Section 8 Houses for Rent
By Kari Johnson
on March 27, 2012
If you are in debt, or even just having financial trouble, there are things you can cut out of your budget, but there are also things you can’t live without. For example, no matter how tight your finances are, you need to be able to afford a roof over your head. In the interest of helping people with financial difficulties remain sheltered, the government has a program to assist you. You may be able to find section 8 houses for rent in your area.
The program is conducted through the U.S. Department of Housing and Urban Development. If your family is living on a very low income (compared to local income standards), you may be eligible. You also have to be a citizen or an eligible immigrant. Most of the Section 8 vouchers are allocated to families whose income level is less than 30% of the local median income. The rest may go to families whose income level is 50% of the median income.
Only certain houses qualify to be rented in this program. The price (including rent and utilities cost) must be within a certain percentage of the local Fair Market Rent. More importantly, perhaps, for renters is that the home must meet certain health and safety standards. They cannot be public housing, dorms, or places that provide medical assistance. Also, the owner of the house cannot be a fellow occupant.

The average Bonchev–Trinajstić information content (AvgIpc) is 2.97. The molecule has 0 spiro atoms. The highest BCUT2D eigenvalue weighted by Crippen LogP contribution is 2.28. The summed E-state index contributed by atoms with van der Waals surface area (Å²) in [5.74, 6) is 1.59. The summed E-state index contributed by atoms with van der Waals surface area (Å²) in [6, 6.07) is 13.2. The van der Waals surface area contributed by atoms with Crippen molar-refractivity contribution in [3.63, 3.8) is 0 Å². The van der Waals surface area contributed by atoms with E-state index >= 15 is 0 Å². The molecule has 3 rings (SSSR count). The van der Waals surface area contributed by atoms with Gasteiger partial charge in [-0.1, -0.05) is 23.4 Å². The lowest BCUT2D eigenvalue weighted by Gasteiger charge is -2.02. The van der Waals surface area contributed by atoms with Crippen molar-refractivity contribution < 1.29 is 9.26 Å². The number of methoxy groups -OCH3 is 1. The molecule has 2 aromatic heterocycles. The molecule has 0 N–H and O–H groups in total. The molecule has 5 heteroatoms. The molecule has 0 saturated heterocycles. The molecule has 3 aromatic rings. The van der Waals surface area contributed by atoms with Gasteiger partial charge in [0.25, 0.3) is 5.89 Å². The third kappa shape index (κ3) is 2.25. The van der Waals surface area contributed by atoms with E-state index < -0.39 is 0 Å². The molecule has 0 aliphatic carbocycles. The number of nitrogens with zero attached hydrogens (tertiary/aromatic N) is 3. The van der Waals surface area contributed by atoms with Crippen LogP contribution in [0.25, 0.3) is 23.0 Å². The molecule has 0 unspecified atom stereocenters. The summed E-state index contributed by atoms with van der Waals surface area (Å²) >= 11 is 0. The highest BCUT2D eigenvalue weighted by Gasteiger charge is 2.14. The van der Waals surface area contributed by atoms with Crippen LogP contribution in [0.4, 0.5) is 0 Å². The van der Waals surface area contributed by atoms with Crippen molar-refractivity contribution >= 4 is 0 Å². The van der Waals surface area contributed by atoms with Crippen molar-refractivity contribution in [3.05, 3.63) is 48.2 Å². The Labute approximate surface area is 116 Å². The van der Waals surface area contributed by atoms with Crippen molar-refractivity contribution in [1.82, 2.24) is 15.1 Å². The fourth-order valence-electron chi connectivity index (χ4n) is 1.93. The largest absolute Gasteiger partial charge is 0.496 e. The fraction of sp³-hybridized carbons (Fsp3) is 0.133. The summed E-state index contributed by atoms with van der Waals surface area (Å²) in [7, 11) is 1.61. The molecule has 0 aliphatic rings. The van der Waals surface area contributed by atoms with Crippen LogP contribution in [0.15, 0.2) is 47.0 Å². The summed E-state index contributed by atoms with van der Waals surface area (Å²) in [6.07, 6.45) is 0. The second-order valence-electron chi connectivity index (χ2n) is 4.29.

Qualifying families will receive these vouchers from local housing authorities called public housing agencies. Once they’ve received a Section 8 voucher, the family is then responsible for finding a house that meets these qualifications. The local public housing agencies may have a listing of qualified homes. On the other hand, some homeowners may advertise, as part of their information, that they can and are willing to rent to tenants with Section 8 vouchers.
If the house meets these qualifications and is listed near Fair Market Rent, you may be able to use a Section 8 voucher on it. This is, of course, if your family meets the immigration and financial requirements to qualify. For tenants, this is a good way of having housing while spending less money. For renters, these homes have shorter vacancies, lower turnovers, and more dependable payments. As long as they both have the necessary qualities, they both stand to benefit from the arrangement.